Dementia lacks the ability to communicate with others in addition to memory and reasoning skills. Social participation and communication are also a problem, but communication with the closest caregiver also becomes difficult.
However, an American study proposing a solution was recently published in Alzheimer’s Disease & Associated Disorders.
It is said that certain forms of music therapy can alleviate the difficulties experienced by dementia patients and their caregivers.
Music therapy here refers to the use of music to improve mood and improve life.
In this study, subjects with dementia and their caregivers were given a 45-minute live concert.
The results showed better nonverbal communication compared to those who did not receive music therapy. During the concert, dementia patients showed eye contact, interest, concentration, and calmness with their guardians.
In addition, caregivers also answered the questionnaire that the stress of the dementia symptoms of the person they loved was reduced and that music was helpful in improving the relationship between the two.
Since the study spanned 12 weeks, it is difficult to see it as a proof of long-term effectiveness. However, it is meaningful in proving that music itself helps communication between dementia patients and their caregivers and has the effect of lowering the stress level of caregivers.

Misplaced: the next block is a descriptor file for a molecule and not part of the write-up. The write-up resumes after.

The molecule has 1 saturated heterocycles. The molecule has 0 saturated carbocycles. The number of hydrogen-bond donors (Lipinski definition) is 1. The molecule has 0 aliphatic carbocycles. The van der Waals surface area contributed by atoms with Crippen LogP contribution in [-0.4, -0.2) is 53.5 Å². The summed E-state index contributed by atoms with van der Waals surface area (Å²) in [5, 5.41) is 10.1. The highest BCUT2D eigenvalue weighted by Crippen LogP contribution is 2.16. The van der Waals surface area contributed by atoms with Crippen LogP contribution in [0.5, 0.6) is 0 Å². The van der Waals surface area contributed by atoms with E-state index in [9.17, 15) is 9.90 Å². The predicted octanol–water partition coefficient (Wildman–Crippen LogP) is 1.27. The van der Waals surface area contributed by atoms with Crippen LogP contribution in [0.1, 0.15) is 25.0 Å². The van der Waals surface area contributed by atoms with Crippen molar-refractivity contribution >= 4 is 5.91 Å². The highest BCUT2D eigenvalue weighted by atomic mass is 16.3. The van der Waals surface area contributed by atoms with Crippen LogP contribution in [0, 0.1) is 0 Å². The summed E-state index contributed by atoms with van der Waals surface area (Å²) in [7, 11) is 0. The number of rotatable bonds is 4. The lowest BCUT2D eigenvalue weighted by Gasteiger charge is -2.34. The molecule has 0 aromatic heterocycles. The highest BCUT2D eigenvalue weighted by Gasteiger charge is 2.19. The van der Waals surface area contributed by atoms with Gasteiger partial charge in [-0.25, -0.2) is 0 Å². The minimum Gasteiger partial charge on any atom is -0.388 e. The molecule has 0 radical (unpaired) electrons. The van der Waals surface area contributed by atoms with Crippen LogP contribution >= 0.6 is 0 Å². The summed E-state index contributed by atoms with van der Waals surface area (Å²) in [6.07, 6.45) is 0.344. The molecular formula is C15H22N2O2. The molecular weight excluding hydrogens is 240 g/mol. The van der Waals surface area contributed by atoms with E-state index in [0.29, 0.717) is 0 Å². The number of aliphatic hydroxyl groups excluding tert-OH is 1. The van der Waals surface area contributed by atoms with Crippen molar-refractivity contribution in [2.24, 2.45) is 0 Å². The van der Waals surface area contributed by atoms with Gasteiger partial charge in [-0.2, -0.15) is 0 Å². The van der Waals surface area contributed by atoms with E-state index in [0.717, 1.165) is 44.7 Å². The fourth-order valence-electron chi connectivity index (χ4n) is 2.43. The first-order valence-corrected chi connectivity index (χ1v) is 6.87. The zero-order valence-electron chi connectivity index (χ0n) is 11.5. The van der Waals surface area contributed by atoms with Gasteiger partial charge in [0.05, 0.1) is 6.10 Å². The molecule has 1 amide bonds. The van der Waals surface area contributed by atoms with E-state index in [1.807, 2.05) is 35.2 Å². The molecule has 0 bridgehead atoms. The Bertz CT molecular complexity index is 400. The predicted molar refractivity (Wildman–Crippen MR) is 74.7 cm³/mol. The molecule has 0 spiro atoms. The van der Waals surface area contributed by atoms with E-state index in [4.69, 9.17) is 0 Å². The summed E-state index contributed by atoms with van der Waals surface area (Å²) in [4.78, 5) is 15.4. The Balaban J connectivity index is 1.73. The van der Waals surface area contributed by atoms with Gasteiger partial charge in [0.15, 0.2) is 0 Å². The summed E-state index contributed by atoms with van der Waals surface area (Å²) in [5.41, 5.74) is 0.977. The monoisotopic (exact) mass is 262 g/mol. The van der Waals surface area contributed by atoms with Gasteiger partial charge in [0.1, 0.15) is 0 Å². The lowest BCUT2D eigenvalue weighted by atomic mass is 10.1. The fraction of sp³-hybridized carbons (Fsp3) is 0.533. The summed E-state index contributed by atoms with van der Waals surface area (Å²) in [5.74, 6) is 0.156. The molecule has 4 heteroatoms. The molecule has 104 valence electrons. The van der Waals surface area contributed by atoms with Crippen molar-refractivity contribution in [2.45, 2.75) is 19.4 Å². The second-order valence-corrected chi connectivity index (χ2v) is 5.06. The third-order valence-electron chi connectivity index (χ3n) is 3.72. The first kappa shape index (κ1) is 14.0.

In addition to the above study, experts generally agree on how important music is for dementia patients.
American music therapist Scott Horowitz emphasized the effect of music therapy on the basis that human memory is closely related to sensory experience. People with dementia or other cognitive impairments often have impaired memory elements, which can be triggered by listening to music with memories that are meaningful to them.
Another music therapist, Dr. Bettany Cooke, said the effect was particularly strong with the music she enjoyed as a child (7-20 years old). In fact, he said he saw cases of dementia patients who could not recognize their spouses of 65 years during the course of treatment, and they recognized their spouses when they listened to the wedding music.